If you are living with a relative or loved one who is a drug addict, you need to be prepared to deal with any kind of situation that may occur along the way. Drug addiction is excruciating and harmful not only to the addicted person, but also to his/her surrounding family and friends. The emotional and financial consequences may be devastating for everyone involved. Here are some recommendations to help you learn how to face this problem and how to support your loved one during the process.
Tips for Living with a Drug Addict
1. Learn the Information of Drug Addiction
Every type of drug is different. The effect, the duration and the way the drug can be introduced to the body can vary from one kind of drug to another. Try to find out which drug or drugs your loved one is using and begin to investigate from there.
Visit certified and trustworthy medical or official online sites that can give you correct information, and remember that not everything you read on the web is true.
2. Search for Available Treatment Options
Drug addiction is a complex disease that has both mental and physical effects on the using person. There are many biological changes in a drug addict’s body and mind, which can make it very difficult for him/her to overcome the disease. Luckily, there are many available options to treat a drug addict, and a mental health professional will determine which one provides the best approach for each particular case.
- Motivational enhancement therapy: This method focuses on making the person see why it is so difficult for her/him to stop using drugs, so they can be motivated to receive the treatment.
- Cognitive-behavioral therapy: This approach teaches the drug addict to effectively identify possible triggers or conducts that lead him/her to drug use, and learn how to control themselves.
- Family therapy: As the name indicates, family members of the drug addict are involved in the therapy process. This helps the person to see and understand how his/her addiction can affect everyone’s life and emotions.
- Contingency management: This therapy is based on behavioral supervision, teaching the drug addict how to slowly change his/her behavior by positive reward.
3. Encourage the One to See a Professional
If someone does not want to be helped, then you can do nothing to help him/her. In this condition, you should encourage him/her to get the help from a professional. Be patient and try to understand feelings that he/she may be experiencing. Be respectful and avoid being judgmental.
4. Find Local Facilities That Can Help with Drug Abuse
You can help by searching local groups, rehabilitation centers or detox clinics online. Talk with a health professional to find the best option available for your loved one to start the treatment.
In a detox program, your loved one will be admitted and taken care of by a group of professional people who will make sure the drug safely leaves his/her body, while at the same time treating his/her mental health to prevent a future relapse.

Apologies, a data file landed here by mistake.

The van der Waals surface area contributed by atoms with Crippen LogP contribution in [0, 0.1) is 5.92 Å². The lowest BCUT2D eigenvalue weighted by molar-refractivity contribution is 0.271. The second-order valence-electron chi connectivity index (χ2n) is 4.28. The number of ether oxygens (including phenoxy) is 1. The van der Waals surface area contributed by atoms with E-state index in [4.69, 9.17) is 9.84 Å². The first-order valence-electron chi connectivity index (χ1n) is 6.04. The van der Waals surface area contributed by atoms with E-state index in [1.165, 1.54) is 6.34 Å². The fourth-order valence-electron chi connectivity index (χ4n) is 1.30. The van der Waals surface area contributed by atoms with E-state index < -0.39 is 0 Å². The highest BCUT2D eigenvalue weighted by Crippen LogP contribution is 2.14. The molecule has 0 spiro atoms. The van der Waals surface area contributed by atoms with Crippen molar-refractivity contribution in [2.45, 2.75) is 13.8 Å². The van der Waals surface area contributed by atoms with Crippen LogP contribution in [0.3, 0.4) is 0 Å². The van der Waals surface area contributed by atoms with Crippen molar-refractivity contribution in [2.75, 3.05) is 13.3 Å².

Outpatient treatment with a mental health specialist can also be available for your loved one.
5. Give Your Loved One Appropriate Support
When living with a drug addict, make it clear for your loved one that you offer emotional help and support, but only as long as he/she stays away from drugs and wants to make a visible change.
Under no circumstance should you give him/her money that can be used to buy drugs. State that your home is not a place that can be used to take or store drugs of any kind. Tell your loved one that even though you are available, he/she needs to learn how to take care of her/himself.
6. Learn How to Communicate
Learning how to effectively communicate with your loved one will greatly help to improve the relationship.
Do not focus on scolding or shaming the other person; instead, talk about how his/her drug addiction makes you feel and how worried you are. Keep your voice steady, avoid yelling and show how deeply you love him/her.
7. Attend Support Groups
Do not neglect the emotions of yourself. It is important that you help your loved one but at the same time, you should take care of your mental and physical health. Talking and communicating your feelings with other people going through the same situation can really help you to better understand everything about living with a drug addict.
There are many organizations that can give you support during this difficult period of time; some of the groups that offer a program to help drug addict relatives and friends are Ala-Teen, Nar-Anon, and Al-Anon.
8. Break the Relationship If Needed
Do everything in your power to help your loved one overcome his/her drug addiction, but you also need to take care of your physical and mental health.
- If you are mistreated or feel in danger, or your loved one involves in mischievous behaviors like selling drugs near your place, then you need to get away from him/her.
- You also need to take care of your financial stability. Sometimes the drug addict starts selling house items and electronics that could compromise the family economy.
- Never be afraid of cutting ties with your loved one, getting him/her into a rehabilitation center or getting in contact with the authorities to report the situation.
9. Other Tips
- Living with a drug addict is something very tiresome for anybody, more so if it is your loved one. It is advisable to take some time for yourself and rest for a little while.
- Sometimes it is almost impossible to change someone’s decision and you cannot do it by force, so try to not blame yourself for it.
- Trying to lead a balanced life focused on self-care will do more for the addict than trying to actively help by doing things for him/her.
- Avoid having a discussion or arguing with the addict when their senses are compromised by drugs.
- Avoid negative thoughts whenever you have to deal with a loved one who is an addict, as doing so will only make them feel guilty and make things worse.